The latest Coalition wedge effort is in regard to breaking encryption of electronic communications. The government has put forward the Telecommunications and Other Legislation Amendment Assistance and Access) Bill 2018. This bill is mostly about establishing a framework for “mandatory industry assistance to law enforcement and intelligence agencies in relation to encryption technologies via the issuing of … technical assistance notices and technical capability notices”13. According to the Department of Home Affairs encryption already impacts 90% of the Australian Security Intelligence Organisation’s (ASIO) priority cases and 90% of data intercepted by the Australian Federal Police (AFP). The measures aim to counteract estimates that communications among terrorists and organised crime groups are expected to be entirely encrypted by 2020. The AFP and ASIO can already access encrypted data with decryption techniques, but that takes time. This bill aims to speed up this process by compelling organisations to assist the AFP and ASIO to access encrypted information; by introducing new computer access warrants that enables the AFP and ASIO to covertly obtain evidence directly from devices; and by increasing existing powers to access data through search and seizure warrants14.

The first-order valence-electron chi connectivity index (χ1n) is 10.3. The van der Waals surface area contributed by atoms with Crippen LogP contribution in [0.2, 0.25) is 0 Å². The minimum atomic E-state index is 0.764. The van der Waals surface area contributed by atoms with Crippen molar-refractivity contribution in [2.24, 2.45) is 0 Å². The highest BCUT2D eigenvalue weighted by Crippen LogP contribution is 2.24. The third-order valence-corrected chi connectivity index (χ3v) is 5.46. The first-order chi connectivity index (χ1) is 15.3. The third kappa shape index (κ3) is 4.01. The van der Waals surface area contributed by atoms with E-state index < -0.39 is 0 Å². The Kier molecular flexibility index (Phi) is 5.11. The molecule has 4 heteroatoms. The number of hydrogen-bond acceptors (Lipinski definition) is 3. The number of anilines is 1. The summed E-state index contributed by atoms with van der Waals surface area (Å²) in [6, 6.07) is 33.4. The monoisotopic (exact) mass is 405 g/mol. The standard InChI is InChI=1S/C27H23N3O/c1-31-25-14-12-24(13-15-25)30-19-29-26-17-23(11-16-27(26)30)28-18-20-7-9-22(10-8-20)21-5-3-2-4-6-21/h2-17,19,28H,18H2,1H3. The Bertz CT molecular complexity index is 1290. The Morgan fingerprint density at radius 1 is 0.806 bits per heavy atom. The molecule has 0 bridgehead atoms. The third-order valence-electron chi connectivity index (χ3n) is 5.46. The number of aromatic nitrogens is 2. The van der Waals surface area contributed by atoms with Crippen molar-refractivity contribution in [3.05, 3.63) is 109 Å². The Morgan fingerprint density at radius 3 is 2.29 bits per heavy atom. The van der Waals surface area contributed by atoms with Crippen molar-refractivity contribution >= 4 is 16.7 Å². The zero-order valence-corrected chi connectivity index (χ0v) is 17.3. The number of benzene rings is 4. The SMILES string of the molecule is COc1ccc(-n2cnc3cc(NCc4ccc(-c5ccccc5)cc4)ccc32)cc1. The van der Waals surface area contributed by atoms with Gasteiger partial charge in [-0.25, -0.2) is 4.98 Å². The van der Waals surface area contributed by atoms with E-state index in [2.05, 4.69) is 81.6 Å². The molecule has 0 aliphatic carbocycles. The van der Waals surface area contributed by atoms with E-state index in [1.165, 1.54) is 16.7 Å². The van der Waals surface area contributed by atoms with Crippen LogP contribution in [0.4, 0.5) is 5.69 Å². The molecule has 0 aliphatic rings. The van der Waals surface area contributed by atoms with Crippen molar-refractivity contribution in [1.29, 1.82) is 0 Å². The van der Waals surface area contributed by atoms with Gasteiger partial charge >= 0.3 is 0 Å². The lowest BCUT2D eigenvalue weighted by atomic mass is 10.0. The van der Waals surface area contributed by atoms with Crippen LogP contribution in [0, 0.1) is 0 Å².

There was an outcry online about this bill, but the Labor Party acquiesced and passed the bill anyway. This led to even more of an outcry online, with all sorts of derisory comments and disgust levelled at the Labor Party for passing this bill. Passing this bill by Labor was to avoid something similar to what happened with the Tampa episode in 2001. The Norwegian ship, MV Tampa had rescued hundreds of asylum-seekers from a stranded Indonesian fishing boat and was attempting to bring them to Australia15. However, the Howard government, which was trailing badly in the opinion polls, used this and the September 11 attacks, to bring out the dog-whistle and effectively conflate asylum-seekers and terrorists. With help from the Murdoch press, this made the Coalition government look ‘strong’ and they were returned to government in the election on November 10. If the bill had not passed and if a terrorist event was to happen over the holiday period, you can bet your bottom dollar that Coalition government would sheet it home to the Labor Party for failing to pass this bill. There is no sense of whether a piece of legislation is good for the nation, just how it can somehow wedge or damage the Opposition. This is the parlous state in which we find politics in Australia today.